Why Now Brown Cow?


In the face of a record high cattle market, there is no better time to make sure that the cattle that you’re feeding now are meeting your needs at sale time.  So why and when should you begin changing up the genetics of your herd?

Dr. Rachel Endecott is the Extension Beef Cattle Specialist at Montana State University.  In a recent Northern Ag Network interview, she told us that heterosis is a way for us to make quick progress in traits that are lowly heritable.  This means crossing breeds.

“If we’re going to stay straight-bred and we’re going to use selection,” said Endecott, “often those lowly heritable traits, we can’t make very fast progress because they are so lowly heritable.”

What lowly heritable traits benefit the rancher?  Cow longevity and cow lifetime production are two key areas where Endecott says heterosis speaks volumes.  Not only do those cows stay around longer, but they also subsequently produce more meat in their lifetime.  You can select for these traits within a breed, but Endecott says you’re going to need to be more patient.  Crossbreeding brings about change more quickly.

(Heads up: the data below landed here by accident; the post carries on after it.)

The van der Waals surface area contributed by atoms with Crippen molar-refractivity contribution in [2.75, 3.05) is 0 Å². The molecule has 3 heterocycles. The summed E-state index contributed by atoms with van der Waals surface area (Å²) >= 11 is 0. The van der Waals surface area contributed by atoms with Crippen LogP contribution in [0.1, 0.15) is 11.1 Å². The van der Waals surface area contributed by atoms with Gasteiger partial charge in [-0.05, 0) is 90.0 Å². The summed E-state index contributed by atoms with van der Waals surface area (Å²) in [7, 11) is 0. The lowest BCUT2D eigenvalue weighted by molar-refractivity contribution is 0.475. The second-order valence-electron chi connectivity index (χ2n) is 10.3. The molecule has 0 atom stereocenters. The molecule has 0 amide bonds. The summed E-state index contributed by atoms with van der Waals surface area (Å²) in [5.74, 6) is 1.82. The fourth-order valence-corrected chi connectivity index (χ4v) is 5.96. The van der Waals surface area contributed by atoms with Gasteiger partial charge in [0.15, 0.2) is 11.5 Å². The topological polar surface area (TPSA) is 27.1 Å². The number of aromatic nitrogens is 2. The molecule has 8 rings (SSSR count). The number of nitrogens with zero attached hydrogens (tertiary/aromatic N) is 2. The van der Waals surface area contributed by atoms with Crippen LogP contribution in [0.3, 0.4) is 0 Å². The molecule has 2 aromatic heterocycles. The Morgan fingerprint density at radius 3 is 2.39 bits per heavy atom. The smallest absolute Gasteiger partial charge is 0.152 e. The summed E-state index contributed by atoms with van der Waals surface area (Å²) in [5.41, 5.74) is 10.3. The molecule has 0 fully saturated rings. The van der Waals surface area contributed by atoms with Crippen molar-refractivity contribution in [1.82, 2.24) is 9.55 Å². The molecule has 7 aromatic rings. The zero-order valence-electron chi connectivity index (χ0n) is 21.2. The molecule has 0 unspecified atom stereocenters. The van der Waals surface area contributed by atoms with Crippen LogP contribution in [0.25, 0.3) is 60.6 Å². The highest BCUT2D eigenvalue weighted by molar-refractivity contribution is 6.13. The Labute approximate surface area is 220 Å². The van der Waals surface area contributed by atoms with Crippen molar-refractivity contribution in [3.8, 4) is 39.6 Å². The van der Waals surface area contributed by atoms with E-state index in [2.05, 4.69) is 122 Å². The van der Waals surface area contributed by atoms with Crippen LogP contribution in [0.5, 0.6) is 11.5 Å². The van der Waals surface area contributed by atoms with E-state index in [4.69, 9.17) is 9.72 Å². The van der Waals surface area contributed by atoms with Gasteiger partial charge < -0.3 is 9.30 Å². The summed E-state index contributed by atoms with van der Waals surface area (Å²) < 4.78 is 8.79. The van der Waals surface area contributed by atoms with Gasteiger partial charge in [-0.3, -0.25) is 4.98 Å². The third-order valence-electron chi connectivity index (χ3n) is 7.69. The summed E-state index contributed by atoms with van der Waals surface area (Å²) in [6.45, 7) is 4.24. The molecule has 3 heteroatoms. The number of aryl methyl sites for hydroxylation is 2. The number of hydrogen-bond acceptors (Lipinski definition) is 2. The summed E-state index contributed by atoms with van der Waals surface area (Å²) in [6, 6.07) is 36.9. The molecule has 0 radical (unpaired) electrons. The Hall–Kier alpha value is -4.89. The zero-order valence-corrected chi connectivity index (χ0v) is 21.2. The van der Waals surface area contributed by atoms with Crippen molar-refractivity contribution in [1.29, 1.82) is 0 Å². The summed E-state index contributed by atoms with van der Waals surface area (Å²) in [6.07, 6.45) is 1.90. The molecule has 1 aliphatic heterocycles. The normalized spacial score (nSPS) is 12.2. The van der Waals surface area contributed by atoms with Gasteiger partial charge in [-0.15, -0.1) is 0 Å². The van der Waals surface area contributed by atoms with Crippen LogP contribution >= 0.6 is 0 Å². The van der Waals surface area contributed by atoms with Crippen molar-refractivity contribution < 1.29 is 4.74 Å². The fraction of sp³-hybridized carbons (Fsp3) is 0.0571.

Heterosis, Endecott says, doesn’t need to be complicated.  “We can still get some hybrid vigor advantage,” she says, “by using a hybrid bull.”  Her example was to use a SimmAngus bull.  That would allow a heterosis advantage in a highly uncomplicated manner.

What happens if introducing new genetics means a less uniform lot of calves at sale time?  To the theme of “Why Now, Brown Cow,” what happens if you have a change in hide color on some of the calves?  While this could mean less money per pound, Dr. Endecott says that you have to put pencil to paper and see if you are making up for a lower price per pound with more pounds.  “If they’re heavier and bring a few cents less,” said Dr. Endecott, “are you still going to be money ahead or not?”




© Northern Ag Network 2014

Haylie Shipp

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